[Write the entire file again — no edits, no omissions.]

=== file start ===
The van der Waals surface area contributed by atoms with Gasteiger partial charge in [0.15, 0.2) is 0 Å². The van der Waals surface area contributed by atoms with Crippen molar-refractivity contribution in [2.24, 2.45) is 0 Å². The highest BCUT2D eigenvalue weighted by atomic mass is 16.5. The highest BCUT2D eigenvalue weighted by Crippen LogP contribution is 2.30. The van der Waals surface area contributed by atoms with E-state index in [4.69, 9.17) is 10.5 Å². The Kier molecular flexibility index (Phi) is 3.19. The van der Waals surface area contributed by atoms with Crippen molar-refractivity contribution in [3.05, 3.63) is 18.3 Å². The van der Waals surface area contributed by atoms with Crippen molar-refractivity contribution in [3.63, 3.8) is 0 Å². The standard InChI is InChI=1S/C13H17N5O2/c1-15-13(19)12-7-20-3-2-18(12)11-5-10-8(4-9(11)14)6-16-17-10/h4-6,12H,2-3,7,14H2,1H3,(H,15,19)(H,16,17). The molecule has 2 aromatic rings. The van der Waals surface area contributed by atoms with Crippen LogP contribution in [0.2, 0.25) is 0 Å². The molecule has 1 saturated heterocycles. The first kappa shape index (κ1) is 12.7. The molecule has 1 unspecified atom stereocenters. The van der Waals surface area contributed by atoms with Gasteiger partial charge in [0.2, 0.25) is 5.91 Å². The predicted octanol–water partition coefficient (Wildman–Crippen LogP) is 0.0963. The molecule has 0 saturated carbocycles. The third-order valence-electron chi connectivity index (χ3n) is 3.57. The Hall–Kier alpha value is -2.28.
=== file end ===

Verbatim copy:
The van der Waals surface area contributed by atoms with Gasteiger partial charge in [0.15, 0.2) is 0 Å². The van der Waals surface area contributed by atoms with Crippen molar-refractivity contribution in [2.24, 2.45) is 0 Å². The highest BCUT2D eigenvalue weighted by atomic mass is 16.5. The highest BCUT2D eigenvalue weighted by Crippen LogP contribution is 2.30. The van der Waals surface area contributed by atoms with E-state index in [4.69, 9.17) is 10.5 Å². The Kier molecular flexibility index (Phi) is 3.19. The van der Waals surface area contributed by atoms with Crippen molar-refractivity contribution in [3.05, 3.63) is 18.3 Å². The van der Waals surface area contributed by atoms with Crippen molar-refractivity contribution in [3.63, 3.8) is 0 Å². The standard InChI is InChI=1S/C13H17N5O2/c1-15-13(19)12-7-20-3-2-18(12)11-5-10-8(4-9(11)14)6-16-17-10/h4-6,12H,2-3,7,14H2,1H3,(H,15,19)(H,16,17). The molecule has 2 aromatic rings. The van der Waals surface area contributed by atoms with Crippen LogP contribution in [0.2, 0.25) is 0 Å². The molecule has 1 saturated heterocycles. The first kappa shape index (κ1) is 12.7. The molecule has 1 unspecified atom stereocenters. The van der Waals surface area contributed by atoms with Gasteiger partial charge in [0.2, 0.25) is 5.91 Å². The predicted octanol–water partition coefficient (Wildman–Crippen LogP) is 0.0963. The molecule has 0 saturated carbocycles. The third-order valence-electron chi connectivity index (χ3n) is 3.57. The Hall–Kier alpha value is -2.28.